2. If possible, do some training beforehand.  We did not train much this year, and we were hurting afterward.
  3. Sunscreen, sunscreen, sunscreen!  Even on an overcast day, there are still sunburns to be had.
  4. If you do happen to take the sunscreen advice above, be sure to get something that won’t run into your eyes.  It is awfully hard to navigate mud pits and tunnels when your eyes are burning.
  5. If you have an action camera, bring it along.  We are awfully sad that we have no pictures of the course.
  6. And most of all, have fun!
Advertisements

17 thoughts on “A Muddy Day at Camp Pendleton

  1. Burritos are the perfect way to wrap up a run, Kristyn. Particularly if it was muddy and messy. Must have let out the kid in you – which makes me think that the boys must have hated at the thought of being left out, non?

    Liked by 2 people

    1. Burritos make everything better, right?! Especially a California burrito, stuffed with French fries. It seems like burrito blasphemy, but I love it 😜 I think it does make Henry a little wistful. Once he builds up some stamina, we might try for the 1k. Either that or a mud pit in the backyard 😉 How goes life in Bayonne?

      Liked by 3 people

      1. Fries-stuffed burritos! That is a new one. Almost akin to discovering burgers served up with fries sandwiched in between them in Sardinia. Burrito Blasphemy or Beauteous Burrito? I think your love for it says which it might be.

        Henry would surely love a muddy run with his parents 🙂 Mud pit in the backyard sounds fun too. Haha. You are cute.

        Life in Bayonne is just taking off and I am loving it. Teaming it up with a whole lot of local burgers and donuts. Adi is apprehensive that I shall become round quite so soon.

        Liked by 1 person

      2. I am going to agree that we should stick with the “beauteous burrito” classification. And oh my word, I would surely dive face first into a burger stuffed with fries. ❤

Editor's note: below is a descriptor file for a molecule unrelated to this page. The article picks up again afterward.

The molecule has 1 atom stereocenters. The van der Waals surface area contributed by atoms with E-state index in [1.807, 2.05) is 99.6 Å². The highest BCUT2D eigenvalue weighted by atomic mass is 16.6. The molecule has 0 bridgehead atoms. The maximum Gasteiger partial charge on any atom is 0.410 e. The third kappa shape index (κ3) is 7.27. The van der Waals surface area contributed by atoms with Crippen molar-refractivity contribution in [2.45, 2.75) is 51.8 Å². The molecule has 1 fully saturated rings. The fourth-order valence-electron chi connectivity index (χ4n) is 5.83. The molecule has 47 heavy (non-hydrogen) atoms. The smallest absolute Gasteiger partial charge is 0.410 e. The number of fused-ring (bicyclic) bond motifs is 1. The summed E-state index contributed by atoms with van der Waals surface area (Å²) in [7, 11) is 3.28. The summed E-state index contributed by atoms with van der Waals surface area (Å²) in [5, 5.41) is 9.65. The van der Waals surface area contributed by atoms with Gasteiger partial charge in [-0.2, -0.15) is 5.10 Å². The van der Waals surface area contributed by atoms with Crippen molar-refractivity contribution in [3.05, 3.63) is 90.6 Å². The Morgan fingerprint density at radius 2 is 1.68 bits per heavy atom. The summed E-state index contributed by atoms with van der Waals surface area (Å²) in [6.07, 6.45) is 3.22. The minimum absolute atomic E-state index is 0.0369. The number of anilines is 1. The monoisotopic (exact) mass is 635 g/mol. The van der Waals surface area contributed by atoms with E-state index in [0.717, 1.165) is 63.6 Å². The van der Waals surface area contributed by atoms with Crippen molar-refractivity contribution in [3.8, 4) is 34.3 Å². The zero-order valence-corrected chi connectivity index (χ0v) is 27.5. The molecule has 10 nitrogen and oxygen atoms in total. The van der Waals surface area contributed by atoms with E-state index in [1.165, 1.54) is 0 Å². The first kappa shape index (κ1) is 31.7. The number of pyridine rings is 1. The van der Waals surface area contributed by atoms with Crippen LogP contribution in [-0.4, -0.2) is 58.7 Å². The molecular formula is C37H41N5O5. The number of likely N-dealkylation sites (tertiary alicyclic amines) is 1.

So glad all is well in Bayonne–no doubt it is a better place with the addition of you and Adi.
        And no worries about the burgers and donuts. I'm sure you are making good use of the park and thereby cancelling out all unwanted calories. Besides, I am 99% sure that no calories count until you have been a resident for at least one month. These are still "welcome to the hood" treats, which of course have zero calories…

        Liked by 1 person

  2. I had signed up for a mud run in my hometown a couple of years back but plans fell through and I’ve totally forgotten about them. I need to look into it again as I was super excited the first time around. Excellent idea to bring an action camera. I don’t have a GoPro but I bought a cheaper waterproof camera that would work well for stuff like this. Ya’ll are looking good, btw!

    Liked by 1 person

    1. You should definitely keep an eye out for another mud run. They are ridiculous amounts of fun. I think a waterproof camera would do the trick. I just think action shots of slipping in the mud are too good not to have. Next year we will come prepared. 🙂

      And thank you! I think the mud took a couple of years off of our faces, hehe 😛

      Liked by 1 person

  3. Way to go on the marathon, and how interesting that it is intentionally muddy. This is the first that I have heard about such a mud run before. Did you get your shoes looking clean again, or will they forever be tinted grey now?

    Liked by 1 person

    1. Thank you! It is a pretty interesting concept, huh? There is a shoe donation after the run, and normally I donate, but I thought I would try to keep mine this time around. Sadly though I fear my shoes will never be the same. I think I will join in the donation again next year. 🙂

      Liked by 1 person

      1. That’s a nice idea too. Then instead of throwing them away just because they are not bright and shiny anymore, someone can still make use of them. I see you already have plans to do the mud run again 😉 Fun

        Liked by 1 person

  4. How have I never heard of this! I’ve often thought to myself, “there should be military bootcamp and obstacle courses for civilians” … Well now. It doesn’t get any more authentic than this!

    Liked by 1 person

    1. It is definitely a great experience. There was a short amount of time that I considered enlisting in the military, and that part of me loves the opportunity to be on the base and doing the obstacles. I am not sure the degree of authenticity of all of the obstacles (especially when I cheat on some of them 😉 ) but I do think they all carry the spirit of it. No doubt we were all ready to shout “Ooh Rah” when we finished!

      Like

Leave a Reply

Fill in your details below or click an icon to log in:

WordPress.com Logo

You are commenting using your WordPress.com account. Log Out / Change )

Twitter picture

You are commenting using your Twitter account. Log Out / Change )

Facebook photo

You are commenting using your Facebook account. Log Out / Change )

Google+ photo

You are commenting using your Google+ account. Log Out / Change )

Connecting to %s